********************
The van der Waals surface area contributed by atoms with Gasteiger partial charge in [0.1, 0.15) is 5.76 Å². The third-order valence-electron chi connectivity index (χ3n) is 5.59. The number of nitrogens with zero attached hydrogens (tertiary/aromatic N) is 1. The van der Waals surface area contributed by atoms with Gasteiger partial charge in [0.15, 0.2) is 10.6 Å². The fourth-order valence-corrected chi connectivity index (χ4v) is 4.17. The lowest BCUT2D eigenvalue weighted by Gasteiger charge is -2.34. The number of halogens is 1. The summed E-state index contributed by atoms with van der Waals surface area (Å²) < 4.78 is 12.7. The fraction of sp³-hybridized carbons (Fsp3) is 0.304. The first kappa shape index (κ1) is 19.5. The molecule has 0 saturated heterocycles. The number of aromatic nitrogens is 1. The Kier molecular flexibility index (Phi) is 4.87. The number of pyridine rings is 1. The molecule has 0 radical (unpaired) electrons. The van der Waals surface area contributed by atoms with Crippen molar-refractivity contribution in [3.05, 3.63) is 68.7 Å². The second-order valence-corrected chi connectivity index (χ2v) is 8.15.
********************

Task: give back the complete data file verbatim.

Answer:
The van der Waals surface area contributed by atoms with Gasteiger partial charge in [0.1, 0.15) is 5.76 Å². The third-order valence-electron chi connectivity index (χ3n) is 5.59. The number of nitrogens with zero attached hydrogens (tertiary/aromatic N) is 1. The van der Waals surface area contributed by atoms with Gasteiger partial charge in [0.15, 0.2) is 10.6 Å². The fourth-order valence-corrected chi connectivity index (χ4v) is 4.17. The lowest BCUT2D eigenvalue weighted by Gasteiger charge is -2.34. The number of halogens is 1. The summed E-state index contributed by atoms with van der Waals surface area (Å²) < 4.78 is 12.7. The fraction of sp³-hybridized carbons (Fsp3) is 0.304. The first kappa shape index (κ1) is 19.5. The molecule has 0 saturated heterocycles. The number of aromatic nitrogens is 1. The Kier molecular flexibility index (Phi) is 4.87. The number of pyridine rings is 1. The molecule has 0 radical (unpaired) electrons. The van der Waals surface area contributed by atoms with Crippen molar-refractivity contribution in [3.05, 3.63) is 68.7 Å². The second-order valence-corrected chi connectivity index (χ2v) is 8.15.